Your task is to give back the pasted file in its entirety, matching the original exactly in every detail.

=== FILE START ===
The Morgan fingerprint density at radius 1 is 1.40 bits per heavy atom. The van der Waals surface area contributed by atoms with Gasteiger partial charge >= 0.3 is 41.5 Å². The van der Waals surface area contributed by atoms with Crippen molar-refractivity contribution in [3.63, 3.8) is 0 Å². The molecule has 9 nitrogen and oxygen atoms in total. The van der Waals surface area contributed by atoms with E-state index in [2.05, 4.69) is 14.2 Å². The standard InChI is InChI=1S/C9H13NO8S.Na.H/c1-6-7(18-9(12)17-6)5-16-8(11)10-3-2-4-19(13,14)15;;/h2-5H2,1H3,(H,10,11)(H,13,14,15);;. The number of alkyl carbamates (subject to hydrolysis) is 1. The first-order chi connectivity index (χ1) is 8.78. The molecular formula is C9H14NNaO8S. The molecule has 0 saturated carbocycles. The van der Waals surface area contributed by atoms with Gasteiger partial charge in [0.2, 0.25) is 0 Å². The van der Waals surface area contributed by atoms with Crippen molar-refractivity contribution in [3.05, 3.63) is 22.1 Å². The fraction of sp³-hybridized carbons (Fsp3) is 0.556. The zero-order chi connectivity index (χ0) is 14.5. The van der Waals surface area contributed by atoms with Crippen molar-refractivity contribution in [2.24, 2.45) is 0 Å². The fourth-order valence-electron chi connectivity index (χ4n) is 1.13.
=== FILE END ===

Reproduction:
The Morgan fingerprint density at radius 1 is 1.40 bits per heavy atom. The van der Waals surface area contributed by atoms with Gasteiger partial charge >= 0.3 is 41.5 Å². The van der Waals surface area contributed by atoms with Crippen molar-refractivity contribution in [3.63, 3.8) is 0 Å². The molecule has 9 nitrogen and oxygen atoms in total. The van der Waals surface area contributed by atoms with E-state index in [2.05, 4.69) is 14.2 Å². The standard InChI is InChI=1S/C9H13NO8S.Na.H/c1-6-7(18-9(12)17-6)5-16-8(11)10-3-2-4-19(13,14)15;;/h2-5H2,1H3,(H,10,11)(H,13,14,15);;. The number of alkyl carbamates (subject to hydrolysis) is 1. The first-order chi connectivity index (χ1) is 8.78. The molecular formula is C9H14NNaO8S. The molecule has 0 saturated carbocycles. The van der Waals surface area contributed by atoms with Gasteiger partial charge in [0.2, 0.25) is 0 Å². The van der Waals surface area contributed by atoms with Crippen molar-refractivity contribution in [3.05, 3.63) is 22.1 Å². The fraction of sp³-hybridized carbons (Fsp3) is 0.556. The zero-order chi connectivity index (χ0) is 14.5. The van der Waals surface area contributed by atoms with Crippen molar-refractivity contribution in [2.24, 2.45) is 0 Å². The fourth-order valence-electron chi connectivity index (χ4n) is 1.13.